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Above, the San Marcos Police Department. Daily Record photo by Nick Castillo

Arbitration hearing between SMPD, former sergeant begins Monday

Sunday, April 24, 2022

An arbitration hearing between the San Marcos Police Department and former Sgt. Ryan Hartman begins Monday. 

Hartman, who was indefinitely suspended from the department in January, is seeking reinstatement and back pay. 

The hearing will take place at the San Marcos Activity Center —501 E. Hopkins St. — beginning at 9 a.m. 

In his Chief’s Advisory Committee meeting in January, San Marcos Chief of Police Stan Standridge said Hartman’s indefinite suspension stems from alleged policy violations in 2021 and not his involvement in a fatal vehicle crash that killed Jennifer Miller and severely injured Pamela Watts in Lockhart in June 2020. 

“Those [policy allegations] were investigated by the Office of Professional Conduct, they were substantiated and after I afforded him all the due process afforded to civil servants, his employment was indefinitely suspended,” Standridge said during January’s Chief’s Advisory Panel meeting. “Again, unrelated to the crash.”

According to records obtained by nonprofit Caldwell/Hays Examiner and shared with the Daily Record, Hartman failed to complete documentation in several SMPD investigations, which hindered their completion.

According to a document regarding an internal investigation into Hartman’s alleged misconduct, he allegedly failed to complete a narrative in a fatal crash investigation that took place on Dec. 7, 2019 until over one year and six months after the collision.

Additionally, in the document sent from Standridge to Director of Public Safety Chase Stapp, Hartman also allegedly failed to complete a supplement related to a homicide investigation. The murder occurred on March 12, 2021 and on Aug. 16, 2021 detective Travis Davidson sent an email request to Hartman asking for him to complete supplement in order for the case to be sent to the Hays County District Attorney’s Office. The document stated that filing had been delayed because Davidson was waiting on digital evidence returns from search warrants. Hartman acknowledged the email request for supplement and apologized to the detective, the document states. Davidson, however, had to send another reminder email to complete his supplement on Sept. 28, 2021. Hartman completed his supplement on Oct. 11, 2021.

“It should be noted that this case, which involved a public safety matter of the highest importance (murder), was directly delayed by Hartman for five months and 25 days, which was the date that Detective Davidson said he was ready to file it and only needed Hartman’s supplement,” the letter read. “In its research of other homicides, the Department cannot find a similar instance of such gross misconduct.”

Hartman also allegedly didn’t complete mandatory six-month evaluations for certified, civil service police officers.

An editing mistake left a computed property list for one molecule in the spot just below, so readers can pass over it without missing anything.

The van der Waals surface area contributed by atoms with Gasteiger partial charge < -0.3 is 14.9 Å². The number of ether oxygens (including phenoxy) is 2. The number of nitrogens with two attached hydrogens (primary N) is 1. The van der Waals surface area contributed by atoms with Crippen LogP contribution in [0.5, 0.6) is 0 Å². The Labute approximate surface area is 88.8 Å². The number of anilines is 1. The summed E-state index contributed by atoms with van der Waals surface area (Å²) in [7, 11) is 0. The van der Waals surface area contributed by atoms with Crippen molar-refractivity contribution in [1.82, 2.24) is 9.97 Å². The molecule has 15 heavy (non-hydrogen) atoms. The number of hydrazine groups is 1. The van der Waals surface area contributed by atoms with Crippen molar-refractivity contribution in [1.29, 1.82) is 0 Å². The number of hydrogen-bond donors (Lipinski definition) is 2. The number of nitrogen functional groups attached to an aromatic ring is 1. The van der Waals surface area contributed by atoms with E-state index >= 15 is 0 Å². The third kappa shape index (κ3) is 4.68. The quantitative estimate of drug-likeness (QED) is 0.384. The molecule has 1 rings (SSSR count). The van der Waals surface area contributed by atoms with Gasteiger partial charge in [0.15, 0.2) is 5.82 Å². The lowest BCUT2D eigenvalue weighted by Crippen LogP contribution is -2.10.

“In spite of repeated communications, including emails, a text, and even an in-person meeting with Hartman, he failed to do any of the six-month evaluations,” the document stated. “It is important to note this insubordination has not stopped either, as he still has not completed them as of Jan. 12, 2022, even after this investigation was begun and he was notified that was a central focus of Commander [Tiffany] Williams’ complaints regarding misconduct.”

Hartman’s employment with SMPD became publicly mired in controversy after Watts began protesting in April 2021, bringing awareness to the fatal collision. 

On June 10, 2020, Hartman ran through a stop sign and collided with a car in Lockhart on June 10, 2020, killing Miller and causing severe bodily and brain injuries to Watts, Lockhart Police Department records show.

According to Hartman’s deposition, police reports and forensic evidence, Hartman was driving 16 mph over the 30 mph speed limit on a partially gravel road with an open container of Dos XX that was ¾ empty, talking on the phone, and he failed to stop at two stop signs before colliding with Watts’ vehicle.

Hartman refused to take a blood alcohol test on scene and was detained. A search warrant was obtained on suspicion of driving while intoxicated due to the open container detected. The blood-alcohol test taken hours after the crash found no alcohol in Hartman’s system.

Lockhart Police Department’s investigation recommended a charge of criminally negligent homicide. Caldwell County District Attorney Fred Weber recused himself at the request of Watts because he knew Hartman, according to Watts, and appointed Bastrop County District Attorney Bryan Goertz as a special prosecutor for the case.

A grand jury reviewed the charge and returned a no-bill, leaving civil action as Watts’ only recourse where she could file for damages for her sustained injuries

While a charge of criminally negligent homicide was recommended, Goertz said In an interview with KXAN in June 2021, “the facts here did not support a prosecution for criminally negligent homicide,” adding that he thought it was more of a distracted driving incident and presented it as such to a grand jury. 

Since his indefinite suspension, Hartman has filed an appeal through an attorney at Combined Law Enforcement Associations of Texas, requesting a third-party hearing to overturn his indefinite suspension.

In February, the San Marcos City Council unanimously approved to appoint Julia Gannaway from the law firm Ross Gannaway PLLC to represent the City of San Marcos in the appeals process.

Monday’s arbitration hearing is open to the public. A City of San Marcos spokesperson said the hearing is expected to take two days. 

San Marcos Record

(512) 392-2458
P.O. Box 1109, San Marcos, TX 78666